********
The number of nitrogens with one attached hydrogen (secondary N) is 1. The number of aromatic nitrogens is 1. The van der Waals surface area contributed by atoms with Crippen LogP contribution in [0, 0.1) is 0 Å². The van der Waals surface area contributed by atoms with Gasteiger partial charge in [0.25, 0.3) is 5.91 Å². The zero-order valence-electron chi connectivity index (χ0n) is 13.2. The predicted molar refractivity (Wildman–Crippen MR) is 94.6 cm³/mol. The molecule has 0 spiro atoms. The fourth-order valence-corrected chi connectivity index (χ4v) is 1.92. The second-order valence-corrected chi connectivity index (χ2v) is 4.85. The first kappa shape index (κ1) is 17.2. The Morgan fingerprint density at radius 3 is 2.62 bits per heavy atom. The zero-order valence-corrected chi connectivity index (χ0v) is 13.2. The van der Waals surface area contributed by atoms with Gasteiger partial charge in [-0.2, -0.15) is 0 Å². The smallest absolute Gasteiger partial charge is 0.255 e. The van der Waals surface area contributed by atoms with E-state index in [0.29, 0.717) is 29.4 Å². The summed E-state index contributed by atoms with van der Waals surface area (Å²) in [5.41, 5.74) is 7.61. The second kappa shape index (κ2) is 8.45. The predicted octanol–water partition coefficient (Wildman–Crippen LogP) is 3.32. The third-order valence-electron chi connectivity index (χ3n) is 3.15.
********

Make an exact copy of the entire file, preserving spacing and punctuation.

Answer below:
The number of nitrogens with one attached hydrogen (secondary N) is 1. The number of aromatic nitrogens is 1. The van der Waals surface area contributed by atoms with Crippen LogP contribution in [0, 0.1) is 0 Å². The van der Waals surface area contributed by atoms with Gasteiger partial charge in [0.25, 0.3) is 5.91 Å². The zero-order valence-electron chi connectivity index (χ0n) is 13.2. The predicted molar refractivity (Wildman–Crippen MR) is 94.6 cm³/mol. The molecule has 0 spiro atoms. The fourth-order valence-corrected chi connectivity index (χ4v) is 1.92. The second-order valence-corrected chi connectivity index (χ2v) is 4.85. The first kappa shape index (κ1) is 17.2. The Morgan fingerprint density at radius 3 is 2.62 bits per heavy atom. The zero-order valence-corrected chi connectivity index (χ0v) is 13.2. The van der Waals surface area contributed by atoms with Gasteiger partial charge in [-0.2, -0.15) is 0 Å². The smallest absolute Gasteiger partial charge is 0.255 e. The van der Waals surface area contributed by atoms with E-state index in [0.29, 0.717) is 29.4 Å². The summed E-state index contributed by atoms with van der Waals surface area (Å²) in [5.41, 5.74) is 7.61. The second kappa shape index (κ2) is 8.45. The predicted octanol–water partition coefficient (Wildman–Crippen LogP) is 3.32. The third-order valence-electron chi connectivity index (χ3n) is 3.15.